Thanks for your question. You may be able to, but it depends. Please see this post for more information: https://studentloanhero.com/federal-student-loans/parent-plus-loan-forgiveness-is-possible-heres-how-to-get-it/

    Best,

    Jeffrey

  • Hi Michael,

    To be honest, I’m really not familiar with this. However, this article may be helpful: http://www.studentloanborrowerassistance.org/loan-cancellation/school-related/false-certification/ability-to-benefit-atb/

    If you have other questions, let me know.

    Best,

    Jeffrey

  • Hi Marivi,

    Which repayment plan are you on? Forgiveness is offered after 20-25 years of repayment depending on your degree and the plan you’re on. You’ll also need to have a balance left to repay after that period.

    Once you find out which repayment plan, you can see above what the forgiveness requirements are.

    Hope this helps. Let me know if you have other questions.

    Best,

    Jeffrey

  • Teresa Turner

    Can my student loans be forgiven if I have kids with special needs? I am not able to work because of it..

  • Hi Irene,

    Generally, someone needs to be employed for at least 30 hours per week at a nonprofit or in government. Is that the case for your son? If so, it’s likely he qualifies.

    Hope this helps. If you have other questions, let me know.

    Best,

    Jeffrey

  • Hi Heather,

    Thanks for your question. The answer is that that really depends. I’d do the math on both and see which results in a lower overall amount paid.

    Are you comparing the teacher loan forgiveness to Public Service Loan Forgiveness?

    In any case, our calculators here may be able to help: https://studentloanhero.com/calculators/

    If you have other questions, let me know.

    Best,

    Jeffrey

  • Hi Jennifer,

    It’s likely the only option when it comes to private loans is to look into refinancing. You can learn more here: https://studentloanhero.com/featured/5-banks-to-refinance-your-student-loans/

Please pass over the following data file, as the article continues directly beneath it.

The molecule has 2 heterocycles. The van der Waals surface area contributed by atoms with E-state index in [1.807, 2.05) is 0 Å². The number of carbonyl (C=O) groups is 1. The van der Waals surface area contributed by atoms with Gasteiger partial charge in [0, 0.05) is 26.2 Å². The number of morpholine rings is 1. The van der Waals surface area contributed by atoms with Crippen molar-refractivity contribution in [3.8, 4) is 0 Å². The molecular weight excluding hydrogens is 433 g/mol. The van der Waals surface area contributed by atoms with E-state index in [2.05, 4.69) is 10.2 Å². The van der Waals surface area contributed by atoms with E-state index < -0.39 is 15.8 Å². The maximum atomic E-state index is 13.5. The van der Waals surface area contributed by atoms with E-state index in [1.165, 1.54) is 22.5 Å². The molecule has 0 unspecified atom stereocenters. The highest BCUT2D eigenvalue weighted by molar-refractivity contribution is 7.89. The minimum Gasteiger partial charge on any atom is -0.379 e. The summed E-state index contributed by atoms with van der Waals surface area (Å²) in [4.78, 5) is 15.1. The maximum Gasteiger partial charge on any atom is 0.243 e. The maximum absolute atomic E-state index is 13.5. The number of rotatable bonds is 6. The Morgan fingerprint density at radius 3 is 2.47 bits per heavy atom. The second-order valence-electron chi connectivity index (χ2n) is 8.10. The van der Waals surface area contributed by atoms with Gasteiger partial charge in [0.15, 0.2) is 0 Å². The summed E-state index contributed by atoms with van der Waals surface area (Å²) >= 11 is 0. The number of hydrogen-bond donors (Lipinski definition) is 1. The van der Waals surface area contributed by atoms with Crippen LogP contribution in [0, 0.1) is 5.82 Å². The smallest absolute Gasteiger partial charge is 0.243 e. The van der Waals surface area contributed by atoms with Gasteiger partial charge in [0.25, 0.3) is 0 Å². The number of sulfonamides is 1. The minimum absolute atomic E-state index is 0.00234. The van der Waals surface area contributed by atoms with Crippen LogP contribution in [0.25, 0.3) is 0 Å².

Unfortunately private lenders typically just won’t do much to adjust payments, regardless of any circumstances. Your best bet is to talk to the servicer directly to see what the options are, if any help is available at all.

    If there’s anything else I can do, let me know.

    Best,

    Jeffrey

  • DeJean Marker-Brock

    Hi Jeffrey, I took out 3 separate loans. 1st was subsidized FFEL Stafford Loan for $4287 in Sept. 2008. 2nd and 3rd was unsubsidized FFEL Stafford Loan. 1st loan is at 6% the other two are at 6.8%. I have not made one payment. Was single mom and able to defer due to income and a lot of the time not working. Then had mild stroke and filed for Social Security Disability now waiting for court date. I am not able to defer anymore used all up. No income coming in except husbands. We were married 2 years ago as of April 19, 2016. We filed taxes jointly. Looking for any advice on how to get payments very low or deferred for a little longer. Navient has given me till Aug. 24, 2016 to figure something out. Any help is much appreciated.

  • David Han

    Under the Teacher Loan Forgiveness,

    I have Direct Loans and Federal Stafford loans. I have not began the teaching process but I wanted to know about the following two statements from this article:

    1) “Highly qualified elementary and secondary school teachers may receive up to $5,000 in loan forgiveness.”

    and

    2) “Teachers that are considered ‘highly qualified’ and teach math, science, or work in special education are eligible for up to $17,500 in student loan forgiveness.”